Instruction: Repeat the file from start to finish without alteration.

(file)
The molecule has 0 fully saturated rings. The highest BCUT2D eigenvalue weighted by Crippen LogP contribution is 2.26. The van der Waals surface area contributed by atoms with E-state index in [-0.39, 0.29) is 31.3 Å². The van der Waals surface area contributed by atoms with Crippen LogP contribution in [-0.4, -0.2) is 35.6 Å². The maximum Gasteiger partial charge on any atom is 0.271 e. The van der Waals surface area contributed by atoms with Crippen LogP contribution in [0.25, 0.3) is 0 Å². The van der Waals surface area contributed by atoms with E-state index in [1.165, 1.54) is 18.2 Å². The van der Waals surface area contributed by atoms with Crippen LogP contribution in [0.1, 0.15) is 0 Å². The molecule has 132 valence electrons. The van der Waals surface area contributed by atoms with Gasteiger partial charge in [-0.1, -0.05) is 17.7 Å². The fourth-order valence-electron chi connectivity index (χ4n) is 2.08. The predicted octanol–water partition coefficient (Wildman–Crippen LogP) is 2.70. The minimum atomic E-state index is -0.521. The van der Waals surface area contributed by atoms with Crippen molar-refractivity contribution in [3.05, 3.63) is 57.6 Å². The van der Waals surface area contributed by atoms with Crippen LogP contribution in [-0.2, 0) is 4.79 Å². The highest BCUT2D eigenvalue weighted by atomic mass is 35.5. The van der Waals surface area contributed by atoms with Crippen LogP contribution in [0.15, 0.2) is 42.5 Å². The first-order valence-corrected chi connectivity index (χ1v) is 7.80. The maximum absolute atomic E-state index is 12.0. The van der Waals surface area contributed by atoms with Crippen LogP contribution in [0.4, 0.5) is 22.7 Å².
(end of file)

The molecule has 0 fully saturated rings. The highest BCUT2D eigenvalue weighted by Crippen LogP contribution is 2.26. The van der Waals surface area contributed by atoms with E-state index in [-0.39, 0.29) is 31.3 Å². The van der Waals surface area contributed by atoms with Crippen LogP contribution in [-0.4, -0.2) is 35.6 Å². The maximum Gasteiger partial charge on any atom is 0.271 e. The van der Waals surface area contributed by atoms with Crippen LogP contribution in [0.25, 0.3) is 0 Å². The van der Waals surface area contributed by atoms with E-state index in [1.165, 1.54) is 18.2 Å². The van der Waals surface area contributed by atoms with Crippen LogP contribution in [0.1, 0.15) is 0 Å². The molecule has 132 valence electrons. The van der Waals surface area contributed by atoms with Gasteiger partial charge in [-0.1, -0.05) is 17.7 Å². The fourth-order valence-electron chi connectivity index (χ4n) is 2.08. The predicted octanol–water partition coefficient (Wildman–Crippen LogP) is 2.70. The minimum atomic E-state index is -0.521. The van der Waals surface area contributed by atoms with Crippen molar-refractivity contribution in [3.05, 3.63) is 57.6 Å². The van der Waals surface area contributed by atoms with Crippen LogP contribution in [-0.2, 0) is 4.79 Å². The highest BCUT2D eigenvalue weighted by atomic mass is 35.5. The van der Waals surface area contributed by atoms with Crippen LogP contribution in [0.15, 0.2) is 42.5 Å². The first-order valence-corrected chi connectivity index (χ1v) is 7.80. The maximum absolute atomic E-state index is 12.0. The van der Waals surface area contributed by atoms with Crippen LogP contribution in [0.4, 0.5) is 22.7 Å².